With the immigration bill dead, troop-withdrawal deadlines vetoed and other high-profile initiatives stalled, Democratic leaders closed six months in control of Congress mired in low approval ratings and plotting a legislative blitz on an issue they once tried to escape: Iraq.
Defeated last month on a war funding bill, Democratic leaders had hoped to spend June delivering on prominent domestic issues, such as homeland security, ethics rules and immigration. Instead, they limped out of Washington for a week-long Fourth of July break with few successes to boast about while complaining bitterly of Republican tactics that had stymied their higher-profile efforts.
On Thursday alone, parliamentary trench warfare helped torpedo President Bush's immigration bill. Hours later, two of the same warriors -- Sens. Jim DeMint (R-S.C.) and Tom Coburn (R-Okla.) -- blocked Senate Majority Leader Harry M. Reid (D-Nev.) as he tried to finish work on ethics legislation and a bill instituting most of the homeland security recommendations of the blue-ribbon committee that studied the attacks of Sept. 11, 2001.
Reid yesterday dismissed recent congressional approval ratings as tied more closely to Washington under Bush and the Iraq war than any specific qualms with Congress. A new CNN poll, touted by Democratic leaders, showed that while nearly half of the respondents disapproved of what the Democrats had accomplished so far, 57 percent said Democratic control of Congress is good for the country.
But even Democratic pollsters have warned congressional leaders that they have to show they can govern effectively. To do that, Democrats plan to spend much of July pressing Republicans to break with Bush on the war, and showing a dispirited public that they are committed to ending the war.
"There's a sense that we haven't brought change to Iraq, and it affects the environment overall," said House Democratic Caucus Chairman Rahm Emanuel (D-Ill.).
Effort to engage voters
The Senate intends to move to a defense policy bill on which Democrats will again try to attach binding troop-withdrawal timelines. The proposals under consideration would demand greater accountability from Bush and the Iraqi government, standards for troop readiness and a ban on permanent bases. Lawmakers are moving to restore the rights of terrorism suspects to challenge their detention in federal court, and to close the military detention camp at Guantanamo Bay, Cuba.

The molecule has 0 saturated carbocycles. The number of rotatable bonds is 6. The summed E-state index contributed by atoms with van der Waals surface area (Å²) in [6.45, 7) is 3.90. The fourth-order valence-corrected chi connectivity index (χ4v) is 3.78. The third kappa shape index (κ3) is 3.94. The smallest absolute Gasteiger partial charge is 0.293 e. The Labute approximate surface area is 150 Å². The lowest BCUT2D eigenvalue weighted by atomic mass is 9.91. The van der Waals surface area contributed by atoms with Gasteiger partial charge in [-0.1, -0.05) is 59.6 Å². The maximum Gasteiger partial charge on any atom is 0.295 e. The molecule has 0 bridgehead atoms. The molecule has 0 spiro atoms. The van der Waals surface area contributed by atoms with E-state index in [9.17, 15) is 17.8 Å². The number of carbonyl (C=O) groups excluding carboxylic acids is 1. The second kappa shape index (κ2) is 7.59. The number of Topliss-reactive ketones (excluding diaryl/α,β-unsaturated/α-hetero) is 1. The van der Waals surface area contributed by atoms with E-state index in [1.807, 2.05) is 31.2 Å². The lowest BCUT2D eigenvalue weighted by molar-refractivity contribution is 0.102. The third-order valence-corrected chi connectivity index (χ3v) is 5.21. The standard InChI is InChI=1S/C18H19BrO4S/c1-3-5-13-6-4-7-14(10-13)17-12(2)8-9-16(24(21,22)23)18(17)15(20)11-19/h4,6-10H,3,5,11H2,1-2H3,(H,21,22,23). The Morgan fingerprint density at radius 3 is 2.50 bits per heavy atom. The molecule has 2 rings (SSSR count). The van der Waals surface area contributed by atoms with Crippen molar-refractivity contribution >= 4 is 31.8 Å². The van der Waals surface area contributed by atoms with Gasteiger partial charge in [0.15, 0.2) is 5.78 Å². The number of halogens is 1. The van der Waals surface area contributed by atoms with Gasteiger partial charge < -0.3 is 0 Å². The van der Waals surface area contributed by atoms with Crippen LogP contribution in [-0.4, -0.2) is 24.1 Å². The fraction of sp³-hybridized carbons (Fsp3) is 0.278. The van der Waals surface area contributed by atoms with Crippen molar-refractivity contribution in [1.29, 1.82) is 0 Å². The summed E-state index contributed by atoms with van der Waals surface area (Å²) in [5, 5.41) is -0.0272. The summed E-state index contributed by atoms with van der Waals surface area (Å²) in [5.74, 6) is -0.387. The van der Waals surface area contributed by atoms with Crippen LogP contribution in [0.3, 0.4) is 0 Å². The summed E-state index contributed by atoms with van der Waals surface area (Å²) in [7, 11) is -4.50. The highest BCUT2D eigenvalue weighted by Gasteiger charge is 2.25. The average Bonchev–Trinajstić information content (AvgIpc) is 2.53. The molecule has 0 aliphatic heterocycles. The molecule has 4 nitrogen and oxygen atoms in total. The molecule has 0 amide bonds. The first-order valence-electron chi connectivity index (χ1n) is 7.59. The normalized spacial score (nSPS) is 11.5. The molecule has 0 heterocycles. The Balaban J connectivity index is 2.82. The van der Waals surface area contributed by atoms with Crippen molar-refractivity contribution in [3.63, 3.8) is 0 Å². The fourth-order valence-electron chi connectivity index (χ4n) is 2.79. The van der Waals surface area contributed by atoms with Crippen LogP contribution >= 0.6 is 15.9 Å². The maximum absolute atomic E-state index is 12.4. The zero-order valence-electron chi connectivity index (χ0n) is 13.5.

House leaders plan to introduce parallel legislation on Iraq, even though they avoided Iraq-related issues when they approved their annual defense policy bill earlier this month, saying they wanted to pass it quickly.
A measure to de-authorize the war is still a possibility, as well.
By mid-July, Democrats say, they will offer weekly votes to force Republicans, and the president, to defend the war. "Though we failed in a particular action" to limit the war through the Iraq spending bill, House Majority Leader Steny H. Hoyer (D-Md.) said, "we're not stopping until a change in policy is effected."
The idea, Democratic leaders said, is to engage voters who have turned against the president and have soured on a Congress that they still see as ineffectual. But grousing about "cloture" motions and other obscure Republican stalling tactics will not help Democratic lawmakers who are at home this week, facing voters anguished by the war.
"It's about reconnecting with the public out there who don't understand cloture, who don't understand things that go on in the Beltway, but who do understand action, who do understand passing bills," said Rep. John B. Larson (Conn.), vice chairman of the House Democratic Caucus.
There have been achievements. On the Senate side, Democrats helped secure the first increase in vehicle fuel-efficiency standards in a generation. A long-sought increase in the minimum wage was tucked into the Iraq spending bill. New House rules limit favors from lobbyists and now require the disclosure of pet spending projects, or earmarks.
But other measures have slammed into Republican roadblocks that Democrats say are worse than before. Coburn is blocking the Sept. 11 commission bill until he gets assurances that a final deal will include his measure to audit homeland security grants to make sure that the money is properly spent. DeMint says he will not allow the ethics bill to enter final talks unless Reid strips out the disclosure rules on lawmaker earmarks and tries to pass them as rules of the Senate.
"If you look at the 108th and the 109th Congresses, in the first six months in those cases, there were only two cloture votes. It's dramatically changed now," said Sen. Debbie Stabenow (D-Mich.).
But when they were in the minority, Democrats routinely set strict conditions -- or at least demanded a seat at the table -- before they allowed bills to reach House-Senate negotiations.
As the spending cycle intensifies this summer, Democrats will try to sneak more of their agenda items into must-pass spending bills. But with the bills already behind schedule and the president threatening to veto most of them for a range of reasons, the tactic has limits.
Republican maneuvers "are nothing all that extraordinary," said Eric Ueland, chief of staff to Bill Frist (R-Tenn.) when Frist was the Senate majority leader. "There are 49 Republicans in the Senate now. It's the largest Republican minority in history. . . . They need to be listened to."